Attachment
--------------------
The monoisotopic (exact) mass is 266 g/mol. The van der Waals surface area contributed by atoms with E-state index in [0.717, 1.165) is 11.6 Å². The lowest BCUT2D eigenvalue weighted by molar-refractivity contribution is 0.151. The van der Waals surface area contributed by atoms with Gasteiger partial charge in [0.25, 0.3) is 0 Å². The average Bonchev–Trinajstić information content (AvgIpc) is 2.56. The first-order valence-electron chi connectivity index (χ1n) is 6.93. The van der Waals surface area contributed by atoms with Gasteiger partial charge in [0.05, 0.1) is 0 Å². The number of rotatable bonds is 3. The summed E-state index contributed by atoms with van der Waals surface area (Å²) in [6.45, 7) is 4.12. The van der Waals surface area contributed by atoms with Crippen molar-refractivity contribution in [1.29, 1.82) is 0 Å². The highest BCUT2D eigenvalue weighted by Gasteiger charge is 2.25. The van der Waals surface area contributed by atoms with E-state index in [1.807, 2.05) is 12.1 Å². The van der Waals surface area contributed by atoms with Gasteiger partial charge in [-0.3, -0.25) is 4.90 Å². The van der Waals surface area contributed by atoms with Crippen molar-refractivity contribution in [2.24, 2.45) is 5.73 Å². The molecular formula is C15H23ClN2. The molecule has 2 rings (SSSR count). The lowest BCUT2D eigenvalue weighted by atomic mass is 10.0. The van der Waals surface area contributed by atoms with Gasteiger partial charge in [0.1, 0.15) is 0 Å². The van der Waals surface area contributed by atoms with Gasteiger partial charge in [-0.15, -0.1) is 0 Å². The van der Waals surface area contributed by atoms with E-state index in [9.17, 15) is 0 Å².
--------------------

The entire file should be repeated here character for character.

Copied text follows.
The monoisotopic (exact) mass is 266 g/mol. The van der Waals surface area contributed by atoms with E-state index in [0.717, 1.165) is 11.6 Å². The lowest BCUT2D eigenvalue weighted by molar-refractivity contribution is 0.151. The van der Waals surface area contributed by atoms with Gasteiger partial charge in [0.25, 0.3) is 0 Å². The average Bonchev–Trinajstić information content (AvgIpc) is 2.56. The first-order valence-electron chi connectivity index (χ1n) is 6.93. The van der Waals surface area contributed by atoms with Gasteiger partial charge in [0.05, 0.1) is 0 Å². The number of rotatable bonds is 3. The summed E-state index contributed by atoms with van der Waals surface area (Å²) in [6.45, 7) is 4.12. The van der Waals surface area contributed by atoms with Crippen molar-refractivity contribution in [1.29, 1.82) is 0 Å². The highest BCUT2D eigenvalue weighted by Gasteiger charge is 2.25. The van der Waals surface area contributed by atoms with E-state index in [1.807, 2.05) is 12.1 Å². The van der Waals surface area contributed by atoms with Gasteiger partial charge in [-0.3, -0.25) is 4.90 Å². The van der Waals surface area contributed by atoms with Crippen molar-refractivity contribution in [2.24, 2.45) is 5.73 Å². The molecular formula is C15H23ClN2. The molecule has 2 rings (SSSR count). The lowest BCUT2D eigenvalue weighted by atomic mass is 10.0. The van der Waals surface area contributed by atoms with Gasteiger partial charge in [0.1, 0.15) is 0 Å². The van der Waals surface area contributed by atoms with Gasteiger partial charge in [-0.15, -0.1) is 0 Å². The van der Waals surface area contributed by atoms with E-state index in [9.17, 15) is 0 Å².